So then I called eight more numbers that were listed as pay phones in various villages and hamlets around the north country. Five were not in service. One was disconnected (there is apparently a distinction between “not in service” and “disconnected”), one was indeed at the business listed, Stash’s Pub in Lowville, but was not a pay phone. And the last, which was supposed to be at a well-known restaurant in Massena, was answered by a very nice lady who was aghast that a website would list her home number as a pay phone.

But, in keeping with the general theme of this story, she said I was the first to ask her if it was a pay phone. As pay phone numbers go, it apparently isn’t getting any traffic.

“Oh, gosh, no. You’re kidding me, right?” she said when I said I was calling a number listed as a pay phone in Massena. I assured her that I was not. I told her I would warn that if you see a listing for a pay phone in a well-known restaurant in Massena, don’t call it.

There is no listing on the Payphone Project website for Rodman. Likewise, the only one for Watertown, allegedly at the North Pole Fire Department, is out of service. And I have to admit, finding pay phones in the city and its environs is not that easy. There is one at one entrance to the Route 3 Walmart (on the city side, not on the Hounsfield side) and there is one in the Price Chopper on Arsenal Street.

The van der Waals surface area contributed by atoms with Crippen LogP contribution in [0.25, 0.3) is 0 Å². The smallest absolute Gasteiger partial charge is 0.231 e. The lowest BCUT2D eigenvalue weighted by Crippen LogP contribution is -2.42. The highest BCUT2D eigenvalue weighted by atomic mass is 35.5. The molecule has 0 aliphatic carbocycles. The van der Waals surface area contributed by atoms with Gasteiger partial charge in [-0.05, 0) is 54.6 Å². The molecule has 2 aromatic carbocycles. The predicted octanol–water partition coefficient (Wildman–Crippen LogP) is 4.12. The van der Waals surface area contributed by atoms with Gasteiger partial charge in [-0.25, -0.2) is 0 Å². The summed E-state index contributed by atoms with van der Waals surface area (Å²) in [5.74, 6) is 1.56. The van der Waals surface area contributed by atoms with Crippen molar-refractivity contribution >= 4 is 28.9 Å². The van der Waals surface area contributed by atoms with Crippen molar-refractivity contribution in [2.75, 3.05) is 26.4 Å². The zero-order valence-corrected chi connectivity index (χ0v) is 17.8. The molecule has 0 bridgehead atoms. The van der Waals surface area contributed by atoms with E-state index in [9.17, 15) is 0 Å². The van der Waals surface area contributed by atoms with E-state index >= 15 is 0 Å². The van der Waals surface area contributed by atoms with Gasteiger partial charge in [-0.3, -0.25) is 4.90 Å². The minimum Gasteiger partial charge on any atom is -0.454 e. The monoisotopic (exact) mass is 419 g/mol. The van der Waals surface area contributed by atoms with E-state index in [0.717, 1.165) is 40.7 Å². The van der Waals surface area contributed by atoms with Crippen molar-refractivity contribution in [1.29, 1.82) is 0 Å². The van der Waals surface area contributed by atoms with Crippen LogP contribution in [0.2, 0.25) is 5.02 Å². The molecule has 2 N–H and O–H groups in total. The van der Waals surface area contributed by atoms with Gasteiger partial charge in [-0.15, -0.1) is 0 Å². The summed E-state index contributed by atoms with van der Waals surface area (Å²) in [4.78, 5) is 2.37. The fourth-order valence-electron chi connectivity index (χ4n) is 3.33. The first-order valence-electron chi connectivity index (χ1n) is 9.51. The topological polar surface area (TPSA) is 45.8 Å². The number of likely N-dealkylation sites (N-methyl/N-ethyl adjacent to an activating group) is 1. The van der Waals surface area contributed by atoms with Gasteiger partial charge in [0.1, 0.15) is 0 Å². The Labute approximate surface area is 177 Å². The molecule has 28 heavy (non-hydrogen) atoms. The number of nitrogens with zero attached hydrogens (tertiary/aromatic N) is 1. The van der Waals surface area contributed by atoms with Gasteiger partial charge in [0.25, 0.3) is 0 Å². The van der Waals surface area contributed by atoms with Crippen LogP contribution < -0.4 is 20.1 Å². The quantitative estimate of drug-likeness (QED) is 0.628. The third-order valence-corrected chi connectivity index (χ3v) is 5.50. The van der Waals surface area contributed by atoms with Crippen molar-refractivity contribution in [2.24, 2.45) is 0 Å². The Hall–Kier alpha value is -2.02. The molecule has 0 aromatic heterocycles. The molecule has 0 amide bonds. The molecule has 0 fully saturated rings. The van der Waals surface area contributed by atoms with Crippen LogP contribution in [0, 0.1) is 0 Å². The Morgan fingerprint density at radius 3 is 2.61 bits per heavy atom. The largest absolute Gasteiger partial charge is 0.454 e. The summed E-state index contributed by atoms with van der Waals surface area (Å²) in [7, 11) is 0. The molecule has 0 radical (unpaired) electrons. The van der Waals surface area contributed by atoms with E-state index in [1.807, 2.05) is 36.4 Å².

I could not, however, find one in any of the public areas at Samaritan Medical Center. This is a building that has signs conspicuously posted against mobile phone use.

And when I asked Gene Hayes, the city of Watertown superintendent of public works, if he knew of any pay phones on city property, there was a pregnant pause.

“Hmmm,” he said at last. “I sure don’t know of any.”

Gradually, like the dying off of an endangered species, pay phones are sliding from the sight lines of our daily lives. To the degree that Rodman residents don’t remember, without being reminded, that there is one in their midst.

I stopped at the Rodman pay phone last week to get the number. I thought I’d call it every once in a while, see if anyone answered. Sadly, there is no number posted on the that lonely phone. But the seed dime that I saw there last fall was still on the shelf, waiting to prime a pump that is very nearly dry.